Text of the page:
Mayor: 11-year-old Tasered by off-duty Cincinnati police officer won’t be charged

UPDATE @ 10:55 p.m.: Cincinnati Mayor John Cranley said he asked that the 11-year-old tasered by an off-duty city police officer not be criminally charged.

Tonight, the mayor’s office released the following statement:

“Tasing an 11-year old who posed no danger to the police is wrong. I’m sorry for the harm to her and her family. This evening I called and asked [Hamilton County] Prosecutor [Joe] Deters to drop charges against the girl. I’m happy to report that he did and I thank for him doing so.”

UPDATE @ 9:02 p.m. (Aug. 8): No charge will be pursued against the 11-year-old girl tasered by a Cincinnati police officer working an off-duty detail at a grocery store, Hamilton County Prosecutor Joe Deters said, according to Cincinnati media reports Wednesday.

Because of the child's age, the police division should have checked with the prosecutor's office, Deters told The Cincinnati Enquirer.

"I'm upset, I'm really upset about it," the girl's mother, Donna Gowdy, told "The officer, he needs to be punished. I need justice from him. He was wrong."

The child told she was with other children who dared her to steal some items from a Kroger store Monday evening.

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"They bet me to walk out, so I walked out. The officer told me to stop, but I kept going," the child said, explaining the reason she didn't stop when the officer ordered it. "Because I was scared."

This news organization is not identifying the child by name because she has not been charged.

Sgt. Dan Hils, police union president, told our news partner WCPO-TV the officer is not allowed to work the detail or work the street until the investigation is completed.

A Kroger official said the company is cooperating with the police investigation.

"We are saddened by this situation. Nothing is more important to us than the safety of our customers and associates. Our thoughts are with the family and child," the company said in a written statement.

"While this was an isolated situation, we share Police Chief [Eliot K.] Isaac's extreme concern and appreciate the Cincinnati Police Department's response. We want to understand what happened, why it happened, and we are assisting local law enforcement with their investigation."

WCPO-TV reports that It's rare for local police to use Tasers on children, but it has happened.

In February 2017, a 12-year-old girl was sitting in a booth at a Colerain Twp. skating rink, but wasn't wearing skates as was required by the rink. The manager said she gave him attitude, so he asked an off-duty deputy working security to escort her off the property.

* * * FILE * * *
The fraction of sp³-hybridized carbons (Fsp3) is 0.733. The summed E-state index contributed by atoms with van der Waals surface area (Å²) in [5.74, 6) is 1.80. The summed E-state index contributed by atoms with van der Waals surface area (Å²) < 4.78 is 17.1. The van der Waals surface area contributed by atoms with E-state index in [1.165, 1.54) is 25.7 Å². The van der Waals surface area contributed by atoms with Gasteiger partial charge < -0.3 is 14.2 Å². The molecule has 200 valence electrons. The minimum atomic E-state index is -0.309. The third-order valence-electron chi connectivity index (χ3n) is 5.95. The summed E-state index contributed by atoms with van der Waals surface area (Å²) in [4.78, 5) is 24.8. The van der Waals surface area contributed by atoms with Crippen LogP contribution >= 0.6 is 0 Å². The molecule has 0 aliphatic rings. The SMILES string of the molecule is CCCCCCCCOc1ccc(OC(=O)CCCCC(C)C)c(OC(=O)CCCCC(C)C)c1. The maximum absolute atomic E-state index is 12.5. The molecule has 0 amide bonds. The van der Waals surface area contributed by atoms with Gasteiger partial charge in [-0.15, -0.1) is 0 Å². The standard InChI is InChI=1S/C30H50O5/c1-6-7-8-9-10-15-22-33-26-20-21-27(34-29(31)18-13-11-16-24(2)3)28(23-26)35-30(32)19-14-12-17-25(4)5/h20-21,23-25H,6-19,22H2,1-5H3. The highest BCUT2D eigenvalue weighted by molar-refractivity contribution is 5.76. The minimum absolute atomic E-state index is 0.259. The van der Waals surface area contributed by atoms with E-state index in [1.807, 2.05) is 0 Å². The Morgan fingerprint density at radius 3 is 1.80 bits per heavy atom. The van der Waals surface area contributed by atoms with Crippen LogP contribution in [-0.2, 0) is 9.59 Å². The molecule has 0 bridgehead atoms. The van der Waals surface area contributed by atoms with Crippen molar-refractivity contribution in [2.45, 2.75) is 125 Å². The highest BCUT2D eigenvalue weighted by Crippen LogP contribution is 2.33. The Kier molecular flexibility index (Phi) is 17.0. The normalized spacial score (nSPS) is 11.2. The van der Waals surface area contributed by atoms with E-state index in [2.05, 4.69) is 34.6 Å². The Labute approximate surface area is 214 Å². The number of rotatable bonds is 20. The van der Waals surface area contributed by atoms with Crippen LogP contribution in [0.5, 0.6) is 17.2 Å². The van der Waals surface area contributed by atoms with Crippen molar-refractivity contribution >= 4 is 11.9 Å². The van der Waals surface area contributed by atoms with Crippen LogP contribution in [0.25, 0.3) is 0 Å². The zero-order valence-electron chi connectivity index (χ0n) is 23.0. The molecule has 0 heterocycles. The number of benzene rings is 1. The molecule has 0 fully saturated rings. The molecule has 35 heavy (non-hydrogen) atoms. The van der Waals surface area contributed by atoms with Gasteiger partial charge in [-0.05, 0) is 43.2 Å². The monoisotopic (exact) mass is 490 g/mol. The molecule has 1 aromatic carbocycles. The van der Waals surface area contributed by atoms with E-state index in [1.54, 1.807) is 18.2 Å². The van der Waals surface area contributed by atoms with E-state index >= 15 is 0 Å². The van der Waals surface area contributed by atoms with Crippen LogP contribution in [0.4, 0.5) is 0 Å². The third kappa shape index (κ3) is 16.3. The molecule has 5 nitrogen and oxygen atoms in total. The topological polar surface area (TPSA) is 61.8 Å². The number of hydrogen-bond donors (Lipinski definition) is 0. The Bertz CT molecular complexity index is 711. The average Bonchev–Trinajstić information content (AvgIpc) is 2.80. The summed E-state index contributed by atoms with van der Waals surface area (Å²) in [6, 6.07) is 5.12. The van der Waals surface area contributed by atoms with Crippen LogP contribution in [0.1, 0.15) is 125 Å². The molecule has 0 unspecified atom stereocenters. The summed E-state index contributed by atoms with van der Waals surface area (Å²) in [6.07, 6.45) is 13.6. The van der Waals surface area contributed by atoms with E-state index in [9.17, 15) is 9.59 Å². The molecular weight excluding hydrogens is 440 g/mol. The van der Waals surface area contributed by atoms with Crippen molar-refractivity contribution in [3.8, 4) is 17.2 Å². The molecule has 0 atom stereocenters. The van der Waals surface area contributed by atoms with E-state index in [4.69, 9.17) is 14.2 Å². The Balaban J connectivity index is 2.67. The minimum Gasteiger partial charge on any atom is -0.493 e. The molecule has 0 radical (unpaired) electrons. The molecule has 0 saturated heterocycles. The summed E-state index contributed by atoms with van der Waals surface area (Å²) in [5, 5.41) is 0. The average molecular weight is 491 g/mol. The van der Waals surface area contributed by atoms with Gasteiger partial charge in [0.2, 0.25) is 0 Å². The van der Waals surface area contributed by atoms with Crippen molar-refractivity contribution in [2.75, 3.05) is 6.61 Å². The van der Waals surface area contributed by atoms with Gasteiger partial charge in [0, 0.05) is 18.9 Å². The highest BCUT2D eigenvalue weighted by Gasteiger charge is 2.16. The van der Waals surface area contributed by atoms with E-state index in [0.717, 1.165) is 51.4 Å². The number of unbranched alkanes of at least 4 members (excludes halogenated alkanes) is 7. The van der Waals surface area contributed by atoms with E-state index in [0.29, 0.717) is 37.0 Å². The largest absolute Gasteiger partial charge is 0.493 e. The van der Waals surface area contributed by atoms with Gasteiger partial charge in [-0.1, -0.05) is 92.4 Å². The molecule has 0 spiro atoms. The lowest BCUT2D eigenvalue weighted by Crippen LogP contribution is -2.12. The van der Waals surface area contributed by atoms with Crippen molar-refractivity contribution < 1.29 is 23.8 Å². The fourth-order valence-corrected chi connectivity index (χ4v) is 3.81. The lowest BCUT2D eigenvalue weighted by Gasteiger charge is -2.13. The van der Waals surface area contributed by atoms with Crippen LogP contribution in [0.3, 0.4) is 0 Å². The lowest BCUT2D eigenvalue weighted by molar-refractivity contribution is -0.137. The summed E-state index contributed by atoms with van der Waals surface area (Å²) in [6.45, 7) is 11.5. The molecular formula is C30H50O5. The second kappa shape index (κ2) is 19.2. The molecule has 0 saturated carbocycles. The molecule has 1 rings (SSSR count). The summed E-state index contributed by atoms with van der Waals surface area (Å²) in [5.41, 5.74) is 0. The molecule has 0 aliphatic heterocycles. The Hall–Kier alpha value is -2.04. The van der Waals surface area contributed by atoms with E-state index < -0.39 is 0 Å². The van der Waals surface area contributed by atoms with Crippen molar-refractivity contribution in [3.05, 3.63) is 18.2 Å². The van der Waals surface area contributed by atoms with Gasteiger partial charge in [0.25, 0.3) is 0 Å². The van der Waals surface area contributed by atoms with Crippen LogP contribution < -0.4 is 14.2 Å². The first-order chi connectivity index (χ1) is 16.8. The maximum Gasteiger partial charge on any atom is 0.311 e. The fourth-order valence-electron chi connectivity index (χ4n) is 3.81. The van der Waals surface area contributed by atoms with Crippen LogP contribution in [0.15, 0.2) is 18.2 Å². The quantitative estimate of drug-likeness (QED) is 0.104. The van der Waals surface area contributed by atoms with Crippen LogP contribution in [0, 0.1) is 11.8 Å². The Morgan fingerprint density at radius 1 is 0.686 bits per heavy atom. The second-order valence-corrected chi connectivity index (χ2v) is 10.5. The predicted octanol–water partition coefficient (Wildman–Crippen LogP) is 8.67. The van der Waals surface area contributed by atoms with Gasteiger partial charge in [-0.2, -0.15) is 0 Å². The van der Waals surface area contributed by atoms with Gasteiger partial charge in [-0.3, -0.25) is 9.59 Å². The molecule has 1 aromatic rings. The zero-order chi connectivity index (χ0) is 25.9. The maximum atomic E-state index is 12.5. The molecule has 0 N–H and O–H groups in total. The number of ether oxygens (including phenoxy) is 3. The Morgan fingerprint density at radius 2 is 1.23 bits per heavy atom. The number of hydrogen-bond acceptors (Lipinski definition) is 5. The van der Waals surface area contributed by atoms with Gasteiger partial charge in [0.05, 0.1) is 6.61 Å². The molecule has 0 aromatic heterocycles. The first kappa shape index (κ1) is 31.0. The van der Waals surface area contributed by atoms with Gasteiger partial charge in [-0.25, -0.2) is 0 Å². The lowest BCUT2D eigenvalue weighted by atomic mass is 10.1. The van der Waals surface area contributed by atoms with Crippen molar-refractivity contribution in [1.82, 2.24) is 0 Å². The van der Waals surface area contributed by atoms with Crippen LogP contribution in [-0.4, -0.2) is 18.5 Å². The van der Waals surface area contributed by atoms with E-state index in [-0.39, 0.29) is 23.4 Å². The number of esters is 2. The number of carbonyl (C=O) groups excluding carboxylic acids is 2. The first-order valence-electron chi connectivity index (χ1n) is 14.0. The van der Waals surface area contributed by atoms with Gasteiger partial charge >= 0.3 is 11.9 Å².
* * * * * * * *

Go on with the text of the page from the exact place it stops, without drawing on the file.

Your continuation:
According to sheriff’s department records, the girl refused and then resisted the deputy and a second officer, striking a deputy in the face twice. Deputies took the girl to the ground. One of them used a Taser on her thigh after warning her she might be stunned with a Taser.


A police officer working an off-duty detail at a grocery store used a Taser on an 11-year-old girl Monday evening, according to our partners at WCPO.

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The incident prompted Cincinnati Police Chief Eliot K. Isaac to promise “a very thorough review” of his actions as well as the department’s use-of-force policies as they pertain to juvenile suspects.

“We are extremely concerned when force is used by one of our officers on a child of this age,” Isaac said in a news release.

The officer had been called to investigate reports of several young girls stealing items from the Kennard Avenue Kroger when he spotted the 11-year-old walking away with a backpack full of items, according to the release and Lt. Steve Saunders. She refused to stop after being verbally warned, and the officer stunned her with the Taser.

Saunders said that a Taser can be used on anyone between the ages of 7 to 70, according to Cincinnati Police Department procedure.

CPD procedures on use of force state, "The TASER may be deployed on a suspect actively resisting arrest when there is probable cause to arrest the suspect, or to defend one’s self or another from active aggression."

The procedure also notes that officers should consider the severity of the crime, the level of suspicion with respect to the fleeing suspect, the risk of danger to others and the potential risk of secondary injury to the suspect due to their surroundings before using a Taser.

"An individual simply fleeing from an officer, absent additional justification, does not warrant the use of the TASER," CPD procedure states.

A Kroger spokesperson said they "are cooperating with the police who are investigating the matter."

The officer’s name was not released.

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